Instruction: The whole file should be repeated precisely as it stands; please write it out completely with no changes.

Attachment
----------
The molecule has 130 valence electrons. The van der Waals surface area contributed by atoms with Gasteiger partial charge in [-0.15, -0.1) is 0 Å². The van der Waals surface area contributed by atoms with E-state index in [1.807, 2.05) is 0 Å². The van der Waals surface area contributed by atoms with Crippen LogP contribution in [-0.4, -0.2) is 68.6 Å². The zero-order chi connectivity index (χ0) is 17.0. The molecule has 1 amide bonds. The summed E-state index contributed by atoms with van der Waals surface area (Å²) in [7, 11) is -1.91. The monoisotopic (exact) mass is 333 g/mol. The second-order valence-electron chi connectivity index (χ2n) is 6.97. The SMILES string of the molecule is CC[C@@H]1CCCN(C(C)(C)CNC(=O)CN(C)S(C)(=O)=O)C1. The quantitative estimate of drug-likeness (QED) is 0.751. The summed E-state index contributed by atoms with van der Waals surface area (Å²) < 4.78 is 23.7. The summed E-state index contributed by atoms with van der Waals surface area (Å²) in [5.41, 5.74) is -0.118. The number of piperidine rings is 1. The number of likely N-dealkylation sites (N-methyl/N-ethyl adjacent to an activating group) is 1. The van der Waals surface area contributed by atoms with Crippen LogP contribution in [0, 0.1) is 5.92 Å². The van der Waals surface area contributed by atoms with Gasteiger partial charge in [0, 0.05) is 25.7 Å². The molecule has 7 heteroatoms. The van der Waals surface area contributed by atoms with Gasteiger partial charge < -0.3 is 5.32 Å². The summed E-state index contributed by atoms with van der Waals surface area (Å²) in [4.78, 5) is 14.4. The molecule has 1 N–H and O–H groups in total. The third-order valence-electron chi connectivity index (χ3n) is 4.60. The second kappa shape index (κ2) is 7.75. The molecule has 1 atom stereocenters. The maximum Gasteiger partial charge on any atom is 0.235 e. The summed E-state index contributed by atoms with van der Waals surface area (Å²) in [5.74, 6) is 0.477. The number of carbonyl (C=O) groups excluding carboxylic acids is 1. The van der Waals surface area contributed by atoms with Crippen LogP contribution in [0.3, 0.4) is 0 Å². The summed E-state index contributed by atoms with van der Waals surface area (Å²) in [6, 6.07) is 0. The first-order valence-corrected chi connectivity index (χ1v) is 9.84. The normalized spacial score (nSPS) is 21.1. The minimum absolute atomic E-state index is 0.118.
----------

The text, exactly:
The molecule has 130 valence electrons. The van der Waals surface area contributed by atoms with Gasteiger partial charge in [-0.15, -0.1) is 0 Å². The van der Waals surface area contributed by atoms with E-state index in [1.807, 2.05) is 0 Å². The van der Waals surface area contributed by atoms with Crippen LogP contribution in [-0.4, -0.2) is 68.6 Å². The zero-order chi connectivity index (χ0) is 17.0. The molecule has 1 amide bonds. The summed E-state index contributed by atoms with van der Waals surface area (Å²) in [7, 11) is -1.91. The monoisotopic (exact) mass is 333 g/mol. The second-order valence-electron chi connectivity index (χ2n) is 6.97. The SMILES string of the molecule is CC[C@@H]1CCCN(C(C)(C)CNC(=O)CN(C)S(C)(=O)=O)C1. The quantitative estimate of drug-likeness (QED) is 0.751. The summed E-state index contributed by atoms with van der Waals surface area (Å²) < 4.78 is 23.7. The summed E-state index contributed by atoms with van der Waals surface area (Å²) in [5.41, 5.74) is -0.118. The number of piperidine rings is 1. The number of likely N-dealkylation sites (N-methyl/N-ethyl adjacent to an activating group) is 1. The van der Waals surface area contributed by atoms with Crippen LogP contribution in [0, 0.1) is 5.92 Å². The van der Waals surface area contributed by atoms with Gasteiger partial charge in [0, 0.05) is 25.7 Å². The molecule has 7 heteroatoms. The van der Waals surface area contributed by atoms with Gasteiger partial charge < -0.3 is 5.32 Å². The summed E-state index contributed by atoms with van der Waals surface area (Å²) in [4.78, 5) is 14.4. The molecule has 1 N–H and O–H groups in total. The third-order valence-electron chi connectivity index (χ3n) is 4.60. The second kappa shape index (κ2) is 7.75. The molecule has 1 atom stereocenters. The maximum Gasteiger partial charge on any atom is 0.235 e. The summed E-state index contributed by atoms with van der Waals surface area (Å²) in [5.74, 6) is 0.477. The number of carbonyl (C=O) groups excluding carboxylic acids is 1. The van der Waals surface area contributed by atoms with Crippen LogP contribution in [0.3, 0.4) is 0 Å². The summed E-state index contributed by atoms with van der Waals surface area (Å²) in [6, 6.07) is 0. The first-order valence-corrected chi connectivity index (χ1v) is 9.84. The normalized spacial score (nSPS) is 21.1. The minimum absolute atomic E-state index is 0.118.